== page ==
Paging Dr. Frischer: Hemorrhoids

I’ve been writing this column for over eight years now, and there’s one topic I seem to have avoided. Perhaps it’s because merely the word, if spoken, was enough to empty the room when I was a boy. Today, let’s discuss…hemorrhoids.

There are many veins in and around the anus. An increase in pressure can cause these veins to stretch, bulge or swell, a hemorrhoid can result. Symptoms include itching, bleeding with bright red blood on the toilet tissue, painful bowel movements, and a hard lump near the anus.

Hemorrhoids are an extremely common problem. In 2012, they were the subject of more Internet searches than any other health issue in the United States. Hemorrhoids can occur at any age, and they affect both men and women. About half of the population has had a hemorrhoid by age 50, and perhaps 75% of us will have one at some point. 10-20% of those who see their doctor for a hemorrhoid will end up in a surgeon’s office for treatment.

The first documented treatment for hemorrhoids dates back to Egypt in 1700 BC. In 460 BC, Hippocrates wrote of a treatment similar to today's rubber band ligation. Around the year zero, a Roman physician documented ligation and excision surgeries, including possible complications. An ancient Sanskrit text from around the fourth century described advanced surgical procedures, with an emphasis on wound cleanliness.

Reaching a diagnosis is usually straightforward. A doctor will take a history and examine the rectum for signs of hemorrhoid swelling. However, rectal bleeding can be caused by a number of other problems, including colon cancer, so an anoscopy, sigmoidoscopy, or colonoscopy may be necessary to rule out anything more serious.

Hemorrhoids become more likely as we age because the tissues that support the veins in the rectum

and anus tend to weaken and stretch over time. The chances of getting one increase if there is straining during bowel movements, sitting for long periods of time on the toilet, chronic diarrhea or constipation, a low fiber diet, obesity, liver disease, inactivity, anal intercourse, pregnancy, and childbirth. What do all of these factors have in common? They lead to increased pressure in the rectum, causing veins to swell. When hemorrhoids do form, they occur either inside the rectum (internal hemorrhoids) or near the anal opening (external hemorrhoids).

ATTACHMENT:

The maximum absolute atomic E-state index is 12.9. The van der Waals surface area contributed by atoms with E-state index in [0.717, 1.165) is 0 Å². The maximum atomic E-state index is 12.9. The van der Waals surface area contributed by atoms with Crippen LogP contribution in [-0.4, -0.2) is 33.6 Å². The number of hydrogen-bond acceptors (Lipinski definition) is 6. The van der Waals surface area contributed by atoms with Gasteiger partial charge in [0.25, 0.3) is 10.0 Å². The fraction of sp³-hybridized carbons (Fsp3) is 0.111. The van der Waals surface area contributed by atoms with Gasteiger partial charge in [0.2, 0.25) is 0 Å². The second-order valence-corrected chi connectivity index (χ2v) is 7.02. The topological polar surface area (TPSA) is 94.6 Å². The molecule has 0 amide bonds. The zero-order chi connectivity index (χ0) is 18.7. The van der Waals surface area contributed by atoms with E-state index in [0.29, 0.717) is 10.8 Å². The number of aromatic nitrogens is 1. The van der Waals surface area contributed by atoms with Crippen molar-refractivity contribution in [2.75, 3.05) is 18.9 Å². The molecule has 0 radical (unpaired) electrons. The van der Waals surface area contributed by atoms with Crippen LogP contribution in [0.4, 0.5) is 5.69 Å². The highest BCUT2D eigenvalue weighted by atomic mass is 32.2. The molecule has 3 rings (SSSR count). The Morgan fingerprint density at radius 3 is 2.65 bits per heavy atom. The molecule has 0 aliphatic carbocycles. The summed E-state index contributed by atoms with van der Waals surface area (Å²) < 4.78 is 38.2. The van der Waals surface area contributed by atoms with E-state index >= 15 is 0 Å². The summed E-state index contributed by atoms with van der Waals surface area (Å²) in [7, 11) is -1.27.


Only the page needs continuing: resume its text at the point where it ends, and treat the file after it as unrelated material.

Complications from hemorrhoids are rare, but significant. Continued blood loss can cause anemia (too few red blood cells), which leads to fatigue and weakness. Also, if a hemorrhoid loses its blood supply and becomes strangulated, it can result in severe pain and tissue death.

The best way to prevent hemorrhoids is to avoid reasons to strain while having bowel movements. Eat a diet filled with foods rich in fiber, such as fruits, vegetables and whole grains. Drink plenty of water. Make a commitment to exercise, and avoid sitting in one place for long. If necessary, take stool softeners and fiber supplements.

Treatment for hemorrhoids can be fairly simple. There are a number of over-the-counter products available. They include corticosteroid creams and suppositories. There are also lidocaine creams to help reduce discomfort. Stool softeners and fiber help to make bowel movements softer and easier. Soaking in a warm bath for 20 minutes with Epsom salts helps to shrink hemorrhoids, as does applying witch hazel. Wear cotton underwear to minimize irritation. Avoid toilet tissue with perfumes or colors, or use baby wipes instead. Avoid scratching or irritating the area if it has become inflamed. Avoid heavy lifting.

On occasion, I do need to send a patient to a surgeon for further treatment. Rubber band ligation is an outpatient procedure, and uses local anesthesia. One or two tiny rubber bands are placed around the base of an internal hemorrhoid to cut off circulation, and the hemorrhoid withers and falls off within a week. Sclerotherapy injects a chemical solution into the hemorrhoid tissue to shrink it. Coagulation uses a laser or infrared light to shrink the hemorrhoid.Hemorrhoidectomy, the surgical removal of a large hemorrhoid, is used in extreme cases. 

Allow me to extend my apologies for taking so long to get around to writing about this extremely common affliction!